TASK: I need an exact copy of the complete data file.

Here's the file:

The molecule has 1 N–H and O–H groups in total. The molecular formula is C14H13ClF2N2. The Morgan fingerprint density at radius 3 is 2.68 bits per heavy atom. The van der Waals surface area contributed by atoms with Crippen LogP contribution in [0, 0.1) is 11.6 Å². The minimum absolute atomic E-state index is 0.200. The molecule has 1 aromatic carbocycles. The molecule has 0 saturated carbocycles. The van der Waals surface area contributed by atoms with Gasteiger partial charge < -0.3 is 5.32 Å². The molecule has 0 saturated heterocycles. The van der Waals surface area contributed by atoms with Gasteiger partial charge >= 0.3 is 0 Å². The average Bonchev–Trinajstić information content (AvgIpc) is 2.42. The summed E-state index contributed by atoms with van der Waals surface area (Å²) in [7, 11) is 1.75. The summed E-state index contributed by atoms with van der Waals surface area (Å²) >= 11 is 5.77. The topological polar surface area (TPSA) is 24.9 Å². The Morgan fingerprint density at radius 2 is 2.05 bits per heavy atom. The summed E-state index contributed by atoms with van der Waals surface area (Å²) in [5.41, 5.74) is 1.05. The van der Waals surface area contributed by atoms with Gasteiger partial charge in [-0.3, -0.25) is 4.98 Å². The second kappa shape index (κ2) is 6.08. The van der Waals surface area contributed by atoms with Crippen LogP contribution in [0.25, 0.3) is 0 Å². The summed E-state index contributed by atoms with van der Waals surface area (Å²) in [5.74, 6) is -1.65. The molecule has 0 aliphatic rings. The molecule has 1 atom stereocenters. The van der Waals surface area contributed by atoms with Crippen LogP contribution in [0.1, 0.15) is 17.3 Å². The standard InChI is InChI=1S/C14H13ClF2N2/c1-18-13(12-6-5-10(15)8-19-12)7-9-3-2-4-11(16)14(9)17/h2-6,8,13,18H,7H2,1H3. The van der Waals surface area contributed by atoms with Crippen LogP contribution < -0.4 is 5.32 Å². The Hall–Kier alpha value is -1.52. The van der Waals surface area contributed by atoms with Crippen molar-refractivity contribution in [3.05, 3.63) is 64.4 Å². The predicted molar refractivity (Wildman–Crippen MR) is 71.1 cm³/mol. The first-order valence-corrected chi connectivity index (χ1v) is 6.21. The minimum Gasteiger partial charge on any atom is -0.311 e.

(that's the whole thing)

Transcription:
The molecule has 1 N–H and O–H groups in total. The molecular formula is C14H13ClF2N2. The Morgan fingerprint density at radius 3 is 2.68 bits per heavy atom. The van der Waals surface area contributed by atoms with Crippen LogP contribution in [0, 0.1) is 11.6 Å². The minimum absolute atomic E-state index is 0.200. The molecule has 1 aromatic carbocycles. The molecule has 0 saturated carbocycles. The van der Waals surface area contributed by atoms with Gasteiger partial charge < -0.3 is 5.32 Å². The molecule has 0 saturated heterocycles. The van der Waals surface area contributed by atoms with Gasteiger partial charge >= 0.3 is 0 Å². The average Bonchev–Trinajstić information content (AvgIpc) is 2.42. The summed E-state index contributed by atoms with van der Waals surface area (Å²) in [7, 11) is 1.75. The summed E-state index contributed by atoms with van der Waals surface area (Å²) >= 11 is 5.77. The topological polar surface area (TPSA) is 24.9 Å². The Morgan fingerprint density at radius 2 is 2.05 bits per heavy atom. The summed E-state index contributed by atoms with van der Waals surface area (Å²) in [5.41, 5.74) is 1.05. The van der Waals surface area contributed by atoms with Gasteiger partial charge in [-0.3, -0.25) is 4.98 Å². The second kappa shape index (κ2) is 6.08. The van der Waals surface area contributed by atoms with Crippen LogP contribution in [0.25, 0.3) is 0 Å². The summed E-state index contributed by atoms with van der Waals surface area (Å²) in [5.74, 6) is -1.65. The molecule has 0 aliphatic rings. The molecule has 1 atom stereocenters. The van der Waals surface area contributed by atoms with Crippen LogP contribution in [0.1, 0.15) is 17.3 Å². The standard InChI is InChI=1S/C14H13ClF2N2/c1-18-13(12-6-5-10(15)8-19-12)7-9-3-2-4-11(16)14(9)17/h2-6,8,13,18H,7H2,1H3. The van der Waals surface area contributed by atoms with Crippen LogP contribution < -0.4 is 5.32 Å². The Hall–Kier alpha value is -1.52. The van der Waals surface area contributed by atoms with Crippen molar-refractivity contribution in [3.05, 3.63) is 64.4 Å². The predicted molar refractivity (Wildman–Crippen MR) is 71.1 cm³/mol. The first-order valence-corrected chi connectivity index (χ1v) is 6.21. The minimum Gasteiger partial charge on any atom is -0.311 e.